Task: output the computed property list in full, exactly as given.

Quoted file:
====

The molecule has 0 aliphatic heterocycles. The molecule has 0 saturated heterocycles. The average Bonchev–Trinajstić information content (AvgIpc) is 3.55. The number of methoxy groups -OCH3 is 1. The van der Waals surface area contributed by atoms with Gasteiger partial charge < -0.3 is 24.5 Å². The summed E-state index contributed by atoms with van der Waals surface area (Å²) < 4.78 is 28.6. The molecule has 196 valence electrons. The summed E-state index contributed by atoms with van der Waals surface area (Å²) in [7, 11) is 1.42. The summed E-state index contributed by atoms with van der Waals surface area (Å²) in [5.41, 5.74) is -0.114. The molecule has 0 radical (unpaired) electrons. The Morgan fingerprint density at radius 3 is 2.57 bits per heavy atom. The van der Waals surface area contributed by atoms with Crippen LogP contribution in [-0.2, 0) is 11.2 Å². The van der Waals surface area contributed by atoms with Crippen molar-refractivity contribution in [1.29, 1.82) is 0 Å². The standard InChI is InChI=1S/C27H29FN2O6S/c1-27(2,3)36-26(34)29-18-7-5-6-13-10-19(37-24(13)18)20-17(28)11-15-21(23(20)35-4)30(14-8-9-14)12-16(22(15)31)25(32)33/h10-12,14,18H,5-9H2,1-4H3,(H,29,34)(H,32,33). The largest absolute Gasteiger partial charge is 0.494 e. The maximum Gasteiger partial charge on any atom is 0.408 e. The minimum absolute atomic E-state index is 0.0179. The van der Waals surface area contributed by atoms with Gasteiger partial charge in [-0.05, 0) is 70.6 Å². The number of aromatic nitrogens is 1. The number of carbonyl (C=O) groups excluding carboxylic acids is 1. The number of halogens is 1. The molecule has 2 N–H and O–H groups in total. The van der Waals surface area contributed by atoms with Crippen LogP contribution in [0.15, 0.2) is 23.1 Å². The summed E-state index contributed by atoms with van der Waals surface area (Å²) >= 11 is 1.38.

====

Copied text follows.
The molecule has 0 aliphatic heterocycles. The molecule has 0 saturated heterocycles. The average Bonchev–Trinajstić information content (AvgIpc) is 3.55. The number of methoxy groups -OCH3 is 1. The van der Waals surface area contributed by atoms with Gasteiger partial charge < -0.3 is 24.5 Å². The summed E-state index contributed by atoms with van der Waals surface area (Å²) < 4.78 is 28.6. The molecule has 196 valence electrons. The summed E-state index contributed by atoms with van der Waals surface area (Å²) in [7, 11) is 1.42. The summed E-state index contributed by atoms with van der Waals surface area (Å²) in [5.41, 5.74) is -0.114. The molecule has 0 radical (unpaired) electrons. The Morgan fingerprint density at radius 3 is 2.57 bits per heavy atom. The van der Waals surface area contributed by atoms with Crippen LogP contribution in [-0.2, 0) is 11.2 Å². The van der Waals surface area contributed by atoms with Crippen molar-refractivity contribution in [1.29, 1.82) is 0 Å². The standard InChI is InChI=1S/C27H29FN2O6S/c1-27(2,3)36-26(34)29-18-7-5-6-13-10-19(37-24(13)18)20-17(28)11-15-21(23(20)35-4)30(14-8-9-14)12-16(22(15)31)25(32)33/h10-12,14,18H,5-9H2,1-4H3,(H,29,34)(H,32,33). The largest absolute Gasteiger partial charge is 0.494 e. The maximum Gasteiger partial charge on any atom is 0.408 e. The minimum absolute atomic E-state index is 0.0179. The van der Waals surface area contributed by atoms with Gasteiger partial charge in [-0.05, 0) is 70.6 Å². The number of aromatic nitrogens is 1. The number of carbonyl (C=O) groups excluding carboxylic acids is 1. The number of halogens is 1. The molecule has 2 N–H and O–H groups in total. The van der Waals surface area contributed by atoms with Crippen LogP contribution in [0.15, 0.2) is 23.1 Å². The summed E-state index contributed by atoms with van der Waals surface area (Å²) >= 11 is 1.38.